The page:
KABUL: Twenty years since the Taliban’s hardline regime was ousted from Kabul, the Islamists are back in power and putting a new political agenda into practice.
While promising a more inclusive government, top posts have been handed to veteran leaders who played key roles in their notoriously brutal 1996-2001 rule.
Hibatullah Akhundzada, the Taliban’s secretive supreme leader, has said the government would “work hard towards upholding Islamic rules and sharia law”.
While much remains opaque, here is what is known about their policies on key issues so far:
How the all-male leadership treat women is expected to be critical to any resumption of Western economic aid on which the country depends.
The Taliban have sought to distance themselves from the harsher policies of old, when half the population was excluded from work and education.
Under new rules, women may work “in accordance with the principles of Islam”, the Taliban have decreed, without giving further details.
Women can also study at university in classrooms that are segregated by sex, but they must wear an abaya robe and niqab covering most of the face.
Under the last regime women were forced to wear the all covering burqa which has only a small mesh window to see from.
Afghanistan is facing a financial crisis following the takeover, with much of the international aid that had propped up the economy frozen.
“The interactions with the international community... are going to continue,” chief Taliban spokesman Zabihullah Mujahid said.
“We are going to be working on our natural resources and our resources in order to revitalise our economy.”
But it remains unclear how the Taliban will find the funds to pay civil servants’ salaries - or to support critical infrastructure to keep the lights on, water running and telecommunications working.
The Taliban’s current annual income, much of which is raised from taxation, is estimated to be somewhere between as low as $300 million and as high as $1.5 billion.
But while those funds bankrolled a succesful insurgency, it is nowhere near meeting the needs of running a nation, experts say.
Freedom of speech
The Taliban say that journalists - including women - can continue to work.
“We will respect freedom of the press, because media reporting will be useful to society and will be able to help correct the leaders’ errors,” Mujahid told media watchdog Reporters Without Borders.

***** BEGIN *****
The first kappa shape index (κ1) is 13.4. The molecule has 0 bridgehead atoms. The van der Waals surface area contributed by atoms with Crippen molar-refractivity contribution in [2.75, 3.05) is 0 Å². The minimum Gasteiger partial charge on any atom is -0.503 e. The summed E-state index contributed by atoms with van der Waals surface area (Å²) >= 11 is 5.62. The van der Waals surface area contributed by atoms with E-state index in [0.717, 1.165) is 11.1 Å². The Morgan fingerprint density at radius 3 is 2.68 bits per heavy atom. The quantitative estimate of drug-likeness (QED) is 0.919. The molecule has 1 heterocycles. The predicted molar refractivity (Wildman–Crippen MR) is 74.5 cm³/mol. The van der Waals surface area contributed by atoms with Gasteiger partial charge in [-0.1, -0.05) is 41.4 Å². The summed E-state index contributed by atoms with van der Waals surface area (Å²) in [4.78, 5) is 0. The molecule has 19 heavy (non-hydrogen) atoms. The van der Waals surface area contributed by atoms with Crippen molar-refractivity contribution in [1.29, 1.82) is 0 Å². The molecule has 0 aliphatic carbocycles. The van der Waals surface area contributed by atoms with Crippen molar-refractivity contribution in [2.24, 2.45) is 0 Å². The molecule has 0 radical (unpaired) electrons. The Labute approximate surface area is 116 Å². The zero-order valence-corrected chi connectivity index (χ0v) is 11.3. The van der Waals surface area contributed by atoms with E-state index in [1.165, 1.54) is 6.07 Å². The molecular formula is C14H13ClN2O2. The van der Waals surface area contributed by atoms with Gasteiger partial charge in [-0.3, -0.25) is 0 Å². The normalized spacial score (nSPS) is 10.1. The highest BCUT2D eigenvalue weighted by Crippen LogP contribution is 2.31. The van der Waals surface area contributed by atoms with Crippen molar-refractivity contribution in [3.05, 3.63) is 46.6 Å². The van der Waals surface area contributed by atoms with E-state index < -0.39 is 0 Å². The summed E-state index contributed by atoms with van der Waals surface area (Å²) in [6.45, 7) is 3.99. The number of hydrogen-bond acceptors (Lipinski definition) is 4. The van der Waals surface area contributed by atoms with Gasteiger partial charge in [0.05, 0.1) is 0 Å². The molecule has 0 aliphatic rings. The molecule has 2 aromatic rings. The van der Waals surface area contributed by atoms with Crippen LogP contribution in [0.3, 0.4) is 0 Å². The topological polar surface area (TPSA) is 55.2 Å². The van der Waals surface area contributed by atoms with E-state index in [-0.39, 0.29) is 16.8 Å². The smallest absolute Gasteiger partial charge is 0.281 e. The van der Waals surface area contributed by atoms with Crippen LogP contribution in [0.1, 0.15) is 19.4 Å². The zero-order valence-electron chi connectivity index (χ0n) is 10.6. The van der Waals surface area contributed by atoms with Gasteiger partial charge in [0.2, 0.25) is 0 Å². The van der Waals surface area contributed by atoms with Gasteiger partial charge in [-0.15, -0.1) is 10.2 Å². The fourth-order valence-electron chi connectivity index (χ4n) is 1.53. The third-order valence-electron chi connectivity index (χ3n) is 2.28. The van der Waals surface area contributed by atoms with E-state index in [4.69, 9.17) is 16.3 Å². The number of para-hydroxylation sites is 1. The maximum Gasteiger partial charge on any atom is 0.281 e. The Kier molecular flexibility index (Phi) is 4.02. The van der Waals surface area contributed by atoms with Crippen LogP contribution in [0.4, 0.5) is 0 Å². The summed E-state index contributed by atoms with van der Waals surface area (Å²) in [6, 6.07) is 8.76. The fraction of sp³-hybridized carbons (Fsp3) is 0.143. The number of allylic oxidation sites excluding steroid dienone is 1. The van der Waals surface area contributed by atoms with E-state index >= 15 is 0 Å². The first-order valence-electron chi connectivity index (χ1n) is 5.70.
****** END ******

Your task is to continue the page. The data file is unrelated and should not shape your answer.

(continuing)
But Afghan journalists paint a different picture, with many having already fled the country, or in hiding fearing attacks.
The Taliban have also banned growing protests against their rule, unless permission had been granted by the justice ministry.
Mujahid called on the media “not to cover” the demonstrations.
On Wednesday, two Afghan journalists were badly beaten covering one in Kabul.
Culture and sport
During their first stint in power, the Taliban were infamous for their strict interpretation of sharia law, banning music, photography, television, and even children’s games such as kite-flying.
This time, the Taliban have yet to issue official decrees regarding entertainment and culture.
But spokesman Mujahid told the New York Times last month that they were hopeful that Afghans would follow their rules without compulsion.
“Music is forbidden in Islam,” Mujahid said, adding that “we’re hoping that we can persuade people not to do such things, instead of pressuring them.”
Many are also wary about the Taliban’s approach to historical artifacts and culture, after their 2001 dynamiting of the 1,500-year-old giant Buddha statues at Bamiyan generated international outrage.
Earlier this year, the Taliban promised to protect the country’s heritage.
As for sports, like in the past, only men can play or attend matches.
Ahmadullah Wasiq, deputy head of the Taliban’s cultural commission, said women cannot play.
“Islam and the Islamic Emirate do not allow women to play cricket or play the kind of sports where they get exposed,” he said.
Security and drugs
After crushing the final holdout province of Panjshir last week, the Taliban have warned that “anyone who tries to start an insurgency will be hit hard”.
They have also said they will battle Islamic State-Khorasan, Afghanistan’s branch of the jihadist franchise.
As for drugs, the Taliban promise that Afghanistan, the world’s leading producer of opium, “will be a narcotics-free country”.
But many fear that its anti-drug rhetoric - like other pledges to respect fundamental rights - are merely a way to paint a more moderate picture in order to secure international recognition.